Okay, so the beef was mostly imported, and doubtlessly fly-specked to pre-empt diplomatic dyspepsia. And yet the scandal illustrated not just how important agro- industry is to Brazil’s prostrate economy, but also how over-eager sleuths have been driving the increasingly excitable Brazilian political cycle – and occasionally turning facts into fireworks.
The scope of the March 17 police dragnet, codenamed Operation Weak Flesh, was startling: 1100 federal agents placed 27 suspects under temporary arrest and served 194 search-and-seizure warrants. Three processing plants were closed on charges ranging from turning out adulterated or spoilt meats to paying off inspectors to turn a blind eye to irregularities. By Monday, Chile, China, the European Union and, briefly, South Korea had temporarily suspended orders for some meats from Brazil, the world’s largest supplier. South Korea lifted its ban on Tuesday after Brazil blacklisted 21 processing plants.
The final tally of the police round-up, however, was somewhat less impressive. Most of the alleged irregularities centred on small, local meatpackers, although some shipments by food giant BRF and three plants owned by global conglomerate JBS, the world’s largest meat producer, were also targeted. Police also ordered the preventive detention of a JBS veterinarian and several BRF executives, including the institutional relations director accused of trying to influence government inspectors. Of Brazil’s 11000 plant inspectors, 33 were suspended pending investigation. Agricultural inspectors in three states stand accused of taking bribes, including a dodgy safety superintendent in the southern state of Parana, who was already under official scrutiny.
As potentially damaging as the charges may be to Brazil’s already-hobbled economy and image, Operation Weak Flesh could end up doing the country more good than harm. Industry analysts note that Brazil is one of the few countries that posts inspectors inside meatpacking plants, where their job is to flag and halt irregularities on the spot.
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“Federal oversight goes back 100 years. It’s a career job and extremely rigorous,” said Andre Nassar, an economist at Agroicone, an agro-industry think-tank. Agronomist Maurício Nogueira, who analyses the farm economy for Agroconsult, agreed. “The police operation ended up showing how robust the country’s system of controls really is,” Nogueira told me.
Most of the irregularities caught by police (adding ascorbic acid to freshen meat, injecting water to add weight to poultry, mixing ground pig’s head for sausage filler) were more of a threat to pocketbooks and taste buds than good health. (BRF also claimed that the particular strain of salmonella found in some of its meat shipments was not barred by European clients and easily eliminated when cooked.) One of the scarier allegations – that plants stretched some meat products by adding minced cardboard – now looks like a misunderstanding. (The cardboard apparently was for wrapping meat.) And despite the carnival of meat memes circulating on the web and Temer’s barbecue diplomacy, none of the suspicions fell on fresh beef, its marquee export.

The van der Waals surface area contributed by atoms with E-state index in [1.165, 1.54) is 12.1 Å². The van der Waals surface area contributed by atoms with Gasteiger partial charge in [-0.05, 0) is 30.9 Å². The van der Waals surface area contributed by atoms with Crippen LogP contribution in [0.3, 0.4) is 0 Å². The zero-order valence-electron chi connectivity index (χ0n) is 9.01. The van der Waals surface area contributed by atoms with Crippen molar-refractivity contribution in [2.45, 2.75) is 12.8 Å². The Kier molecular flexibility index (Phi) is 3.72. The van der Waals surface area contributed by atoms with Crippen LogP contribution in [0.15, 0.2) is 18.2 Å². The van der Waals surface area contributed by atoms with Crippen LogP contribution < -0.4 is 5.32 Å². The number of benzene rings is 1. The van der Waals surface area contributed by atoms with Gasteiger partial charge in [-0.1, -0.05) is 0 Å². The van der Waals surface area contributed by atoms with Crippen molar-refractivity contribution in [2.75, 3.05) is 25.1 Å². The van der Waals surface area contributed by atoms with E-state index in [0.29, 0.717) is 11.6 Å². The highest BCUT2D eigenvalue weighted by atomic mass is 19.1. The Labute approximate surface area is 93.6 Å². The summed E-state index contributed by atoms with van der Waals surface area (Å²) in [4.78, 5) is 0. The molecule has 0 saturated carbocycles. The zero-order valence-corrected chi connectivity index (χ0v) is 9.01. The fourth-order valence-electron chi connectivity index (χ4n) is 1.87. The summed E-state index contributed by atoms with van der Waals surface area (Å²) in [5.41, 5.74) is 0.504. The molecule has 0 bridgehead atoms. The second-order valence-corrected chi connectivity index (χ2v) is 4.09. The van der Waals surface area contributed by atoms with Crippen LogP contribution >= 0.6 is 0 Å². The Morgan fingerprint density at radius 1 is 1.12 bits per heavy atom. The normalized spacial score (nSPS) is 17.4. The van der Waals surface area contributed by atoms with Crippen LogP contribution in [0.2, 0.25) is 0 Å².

Still, Brazil is a country with big ambitions, and in a globalised economy, taint travels. Shares of JBS and BRF tanked after the police raid on March 17, although they bounced pack partially late on Monday. It didn’t help that JBS’s name had just been dragged through the mud of the Carwash case, the massive investigation into contract fraud, bribes and political payola that has shaken Brazil’s political and corporate establishment.
For all the industry’s regulatory rigour, the government and Big Meat would do well to take a cue from the wider anti- corruption drive gripping the country. Brazil might rethink sanitary protocols. The system of posting inspectors in processing plants leaves health monitors vulnerable to Stockholm Syndrome-like temptations by shady operators. Another vulnerability: the Agriculture Ministry’s regional authorities are usually political appointees, not career specialists, as was the Parana station chief jailed last week on suspicion of heading a “criminal organisation”.
One solution might be swopping in-house oversight for a United States-styled system of spot checks by external inspectors, who test samples at random and can shut down an errant plant with a pen stroke. But at a time of national clamour over yet another corruption imbroglio, increased laissez-faire might be a hard sell.
“For now, the demand is likely to be for more and closer inspection,” Nassar told me. “What we really need is better inspection.”
What’s certain is that in a land where investigative “hyperactivism” – to use the Eurasia Group’s coinage – is the new normal, the grilling is far from done.
This column does not necessarily reflect the opinion of the editorial board of Bloomberg and its owners.